Flood, Storm, and Hurricane Hazards (4-23-07)
Floods are among the most frequent and costly natural disasters in terms of human hardship and economic loss - 75 percent of federal disaster declarations are related to flooding. Property damage from flooding totals over $5 billion in the United States each year. Flooding can cause devastation in all 50 states and typically results from large weather systems generating prolonged rainfall. Other causes of flooding include locally intense thunderstorms, snowmelt, ice jams, and dam or levee failures. Flood safety infrastructure has become the subject of increased Congressional attention following Hurricane Katrina's strike on the Gulf Coast on August 29, 2005. Katrina's intense winds caused the failure of the levees protecting New Orleans, resulting in flooding of 80 percent of the city, numerous deaths, and billions of dollars of property damage. The 110th Congress will continue to draft legislation to address levee improvements and maintenance.
Senate Introduces Bill on Hurricane Research
Army Corps of Engineers to Inventory Nation's Levees
An amendment sponsored by Duncan allows private sector review of levee standards and reviews, and increased appropriations from $10 million per year to $15 million per year from 2007 to 2012. The amendment passed, followed by the passing of the bill as amended by voice vote. H.R. 4650 is now ready to be considered by the full House. The Senate includes the program in the Gulf Coast Infrastructure Redevelopment and Recovery Act of 2005 (S.1836), which is currently awaiting action in the Environment and Public Works Committee. (7-7-06)
Flood Insurance Act with Mapping, Levee Provisions
Passed in House Committee
Feingold, McCain Introduce Water Resources Planning
and Modernization Act
The Water Resources Planning and Modernization Act of 2006 (S.2288) would require the Water Resources Council to issue "a report describing the vulnerability of the United States to damage from flooding and related storm damage, including the risk to human life, the risk to property, and the comparative risks faced by different regions of the country." The legislation also instructs the Army Corps of Engineers to give priority to flood damage reduction projects that address the most vulnerable flood-prone areas as identified in the report, do not encourage development or activity in flood-prone areas, avoid adverse environmental impacts, and significantly increase human safety, economic activity, property protection, or ecosystem sustainability. The Senate Committee on Environment and Public Works has not yet taken action on S.2288.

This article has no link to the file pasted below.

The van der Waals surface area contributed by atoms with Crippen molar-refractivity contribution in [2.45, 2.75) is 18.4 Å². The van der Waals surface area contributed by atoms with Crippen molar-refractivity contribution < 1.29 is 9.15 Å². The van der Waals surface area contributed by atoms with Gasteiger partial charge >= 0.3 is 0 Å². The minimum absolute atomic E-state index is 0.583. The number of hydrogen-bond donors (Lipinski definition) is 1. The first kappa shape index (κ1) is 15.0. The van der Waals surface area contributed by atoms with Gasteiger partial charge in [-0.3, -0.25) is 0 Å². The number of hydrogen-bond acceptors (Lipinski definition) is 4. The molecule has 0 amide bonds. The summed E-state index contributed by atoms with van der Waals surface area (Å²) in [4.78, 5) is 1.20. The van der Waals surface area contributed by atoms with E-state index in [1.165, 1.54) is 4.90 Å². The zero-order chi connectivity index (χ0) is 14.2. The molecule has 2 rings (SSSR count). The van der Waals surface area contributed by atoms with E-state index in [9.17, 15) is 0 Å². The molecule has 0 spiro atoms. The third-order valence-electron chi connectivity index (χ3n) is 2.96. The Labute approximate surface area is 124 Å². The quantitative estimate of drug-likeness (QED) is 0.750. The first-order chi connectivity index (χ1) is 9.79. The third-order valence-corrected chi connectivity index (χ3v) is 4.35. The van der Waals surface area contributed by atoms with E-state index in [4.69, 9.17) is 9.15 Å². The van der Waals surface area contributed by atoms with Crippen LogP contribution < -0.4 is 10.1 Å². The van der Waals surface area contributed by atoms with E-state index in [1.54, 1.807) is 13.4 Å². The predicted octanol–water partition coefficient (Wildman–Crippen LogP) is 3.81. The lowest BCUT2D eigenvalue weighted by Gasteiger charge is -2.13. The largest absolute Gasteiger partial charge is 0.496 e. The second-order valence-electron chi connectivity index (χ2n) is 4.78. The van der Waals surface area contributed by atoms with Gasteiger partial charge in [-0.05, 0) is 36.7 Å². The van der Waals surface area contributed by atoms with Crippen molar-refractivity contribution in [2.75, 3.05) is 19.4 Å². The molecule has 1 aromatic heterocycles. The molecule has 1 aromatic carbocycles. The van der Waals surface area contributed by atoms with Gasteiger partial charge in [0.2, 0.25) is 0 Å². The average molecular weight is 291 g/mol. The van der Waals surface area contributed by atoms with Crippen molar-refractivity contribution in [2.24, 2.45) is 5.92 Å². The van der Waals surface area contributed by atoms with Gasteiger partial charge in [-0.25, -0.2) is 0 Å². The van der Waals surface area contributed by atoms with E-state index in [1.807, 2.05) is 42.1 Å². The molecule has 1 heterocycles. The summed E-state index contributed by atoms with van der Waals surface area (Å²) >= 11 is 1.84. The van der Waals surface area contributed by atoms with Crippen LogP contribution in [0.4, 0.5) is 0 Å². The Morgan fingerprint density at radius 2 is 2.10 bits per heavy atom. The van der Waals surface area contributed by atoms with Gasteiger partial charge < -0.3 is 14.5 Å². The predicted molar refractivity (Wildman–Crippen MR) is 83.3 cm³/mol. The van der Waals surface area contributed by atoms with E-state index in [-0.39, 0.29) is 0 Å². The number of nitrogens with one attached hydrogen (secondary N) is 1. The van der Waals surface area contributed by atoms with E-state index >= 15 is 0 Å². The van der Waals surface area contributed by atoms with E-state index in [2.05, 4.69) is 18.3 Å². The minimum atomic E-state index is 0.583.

Since the 1960s, federal legislation has primarily targeted flood hazards from an insurance perspective. The National Flood Insurance Program (NFIP) was created in 1968 to decrease federal expenditures on disaster relief and create disincentives for developing land in flood-prone areas. NFIP requires property owners in flood-risk communities to buy flood insurance. Insurance premiums are then used to compensate victims of flood damage. Additionally, differential premium costs create incentives for developers to adopt newer building standards that reduce potential flood damage.
NFIP insurance rates are set by determining a region's risk of flood. The Federal Emergency Management Agency (FEMA) uses flood maps to assess the likelihood of regional flooding. Areas that have a one percent annual chance of flooding, a standard known as "the 100-year flood," are designated Special Flood Hazard Areas (SFHA) and required to participate in NFIP. For the past several years, flood insurance legislation has targeted updating, modernizing, and digitizing FEMA's flood maps.
The second focus of flood hazard reduction legislation has been on mitigation. On June 30, 2004, President Bush signed the Bunning-Bereuter-Blumenauer Flood Insurance Reform Act of 2004 (FIRA) into law. FIRA authorized a transfer of $90 million per year from the National Flood Insurance Fund into the National Flood Mitigation Fund. Mitigation projects covered by the fund include elevating, relocating, flood-proofing, or demolishing insured structures and acquiring property in flood-prone areas.
Recent mitigation efforts have begun to address flood control infrastructure, primarily through levees and dams. Following the devastating flooding caused by levee failures during Hurricane Katrina, there has been mounting concern that the nation's roughly 15,000 miles of levees are antiquated and poorly maintained. It has also become clear that thousands of miles of levees have been built and maintained by entities besides the Army Corps of Engineers, including other federal agencies, states, towns, farmers, and landowners. Little is known about the quantity or condition of these levees, or about the risks that would be incurred if they fail. Legislation in the 110th Congress seeks to address this problem.
Sources: House Transportation Committee website, Senate press releases, CRS Reports RL33129 and RL32972, THOMAS legislative database
Contributed by Jenny Fisher 2006 AAPG/AGI Spring Intern, Tim Donahue, 2006 AIPG/AGI Summer Intern, and Erin Gleeson, 2007 AAPG/AGI Spring Intern.
Please send any comments or requests for information to AGI Government Affairs Program.
Last updated on April 23, 2007.